Judge Refuses to Order LAPD Battering Ram to Back Down
A Los Angeles Superior Court judge refused Tuesday to order the Police Department to halt use of a controversial motorized battering ram and explosive diversionary devices to raid suspected fortified drug “rock houses,” saying there is insufficient evidence to justify such a ban.
“I think I should defer to the police in terms of how to handle a situation in the field,” Judge Irving A. Shimer said in refusing to grant the preliminary injunction sought by the American Civil Liberties Union, which claims the devices are dangerous and should be used only to prevent injury or death.
“I can’t tell the police--not on the basis of four experiences--that they can’t use the battering ram,” he said. “I have to recognize that those who purvey narcotics in those types of cases tend to be armed. I would have no hesitancy in saying, ‘Better to let 10 walls be broken down than to have one officer paralyzed for the rest of his life.’ ”
The judge apparently was referring to Police Detective Norman R. Eckles, who was shot in December, 1983, while serving a search warrant in South-Central Los Angeles.
Wants Judge Advised
However, Shimer recommended that police inform a judge before using the motorized battering ram in the future. But he stressed that the police would not need the judge’s permission to use the ram. Shimer did not elaborate and an attempt to reach him was unsuccessful.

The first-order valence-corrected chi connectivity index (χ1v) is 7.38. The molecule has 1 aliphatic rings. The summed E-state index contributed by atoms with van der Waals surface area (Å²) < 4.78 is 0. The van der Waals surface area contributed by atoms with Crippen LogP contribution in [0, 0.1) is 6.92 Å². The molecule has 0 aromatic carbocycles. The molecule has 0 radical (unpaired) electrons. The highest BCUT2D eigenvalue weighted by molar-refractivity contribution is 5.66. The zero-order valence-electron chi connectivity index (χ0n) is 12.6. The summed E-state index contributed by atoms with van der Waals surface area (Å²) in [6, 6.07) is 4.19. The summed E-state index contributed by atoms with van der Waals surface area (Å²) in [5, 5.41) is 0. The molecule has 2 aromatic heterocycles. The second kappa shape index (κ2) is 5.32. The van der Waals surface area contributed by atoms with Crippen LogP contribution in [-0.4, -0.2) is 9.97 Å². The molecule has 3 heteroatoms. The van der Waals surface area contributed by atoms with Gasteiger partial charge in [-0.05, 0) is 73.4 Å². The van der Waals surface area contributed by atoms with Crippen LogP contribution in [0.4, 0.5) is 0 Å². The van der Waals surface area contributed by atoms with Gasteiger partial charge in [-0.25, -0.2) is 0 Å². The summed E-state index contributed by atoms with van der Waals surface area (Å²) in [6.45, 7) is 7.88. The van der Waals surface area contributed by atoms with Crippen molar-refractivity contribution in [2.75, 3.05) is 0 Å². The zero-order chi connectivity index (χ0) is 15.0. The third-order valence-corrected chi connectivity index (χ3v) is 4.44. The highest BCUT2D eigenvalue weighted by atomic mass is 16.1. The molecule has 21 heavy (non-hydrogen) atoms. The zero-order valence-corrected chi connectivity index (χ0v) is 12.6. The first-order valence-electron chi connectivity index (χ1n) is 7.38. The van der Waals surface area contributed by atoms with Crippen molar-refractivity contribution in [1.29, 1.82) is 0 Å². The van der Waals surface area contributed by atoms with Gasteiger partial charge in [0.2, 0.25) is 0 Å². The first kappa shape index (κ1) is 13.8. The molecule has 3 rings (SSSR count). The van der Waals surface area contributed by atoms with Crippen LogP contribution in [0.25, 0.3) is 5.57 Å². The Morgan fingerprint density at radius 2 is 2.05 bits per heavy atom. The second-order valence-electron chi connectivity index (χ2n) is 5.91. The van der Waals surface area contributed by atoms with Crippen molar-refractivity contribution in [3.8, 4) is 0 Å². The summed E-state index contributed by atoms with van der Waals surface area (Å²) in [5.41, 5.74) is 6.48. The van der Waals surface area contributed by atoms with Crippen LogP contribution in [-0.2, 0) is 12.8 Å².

He said the Police Department “botched” its first use of the tank-like ram on Feb. 6.
Armed with a search warrant, officers used the vehicle and its 14-foot steel nose to smash down the wall of a Pacoima house occupied, they learned later, by two women and three small children. The raid, which turned up no weapons and only a minute quantity of drugs, was based on “faulty” surveillance, Shimer said. The battering ram has been used three times since.
The ACLU suit, brought on behalf of Dolores Langford and sons, Dyvon, 9, and Eddie, 4, who were visiting the Pacoima home at the time of the raid, claims that use of the device constitutes deadly force and violates state and federal constitutional protections against unreasonable search and seizure.
Shimer also expressed reservations about so-called “flash-bang” devices, which police use to create noise and smoke as a diversion.
“If we learned nothing else from what happened in Philadelphia, we learned we must match our means to the circumstances,” the judge said. But he noted again that he is “reluctant to meddle in police tactics.” He was referring to a May 13 incident in which police dropped a bomb on a Philadelphia row house occupied by a radical group, causing a fire that destroyed 61 homes and killed 11 people.
Deputy City Atty. Jack Brown, who argued the city’s case, said police are taking more precautions with the devices, which resulted last December in the death of Lessie Haynesworth, a South-Central Los Angeles woman, in a drug raid.
He told ACLU attorney Joan Howarth that the proper forum for resolving the issue was the court when the case came to trial. He urged that the case be put on an “expedited trial calender,” which Howarth said would bring the case to trial in about a year. Otherwise it could take up to five years, she said.
Although disappointed, Howarth vowed that “this is not going to go away.” She said the ACLU may file another request for a preliminary injunction based on future police use of the battering ram and explosive devices.
A federal civil rights damage action on behalf of Langford and her two children is pending in federal court before U.S. District Judge A. Wallace Tashima.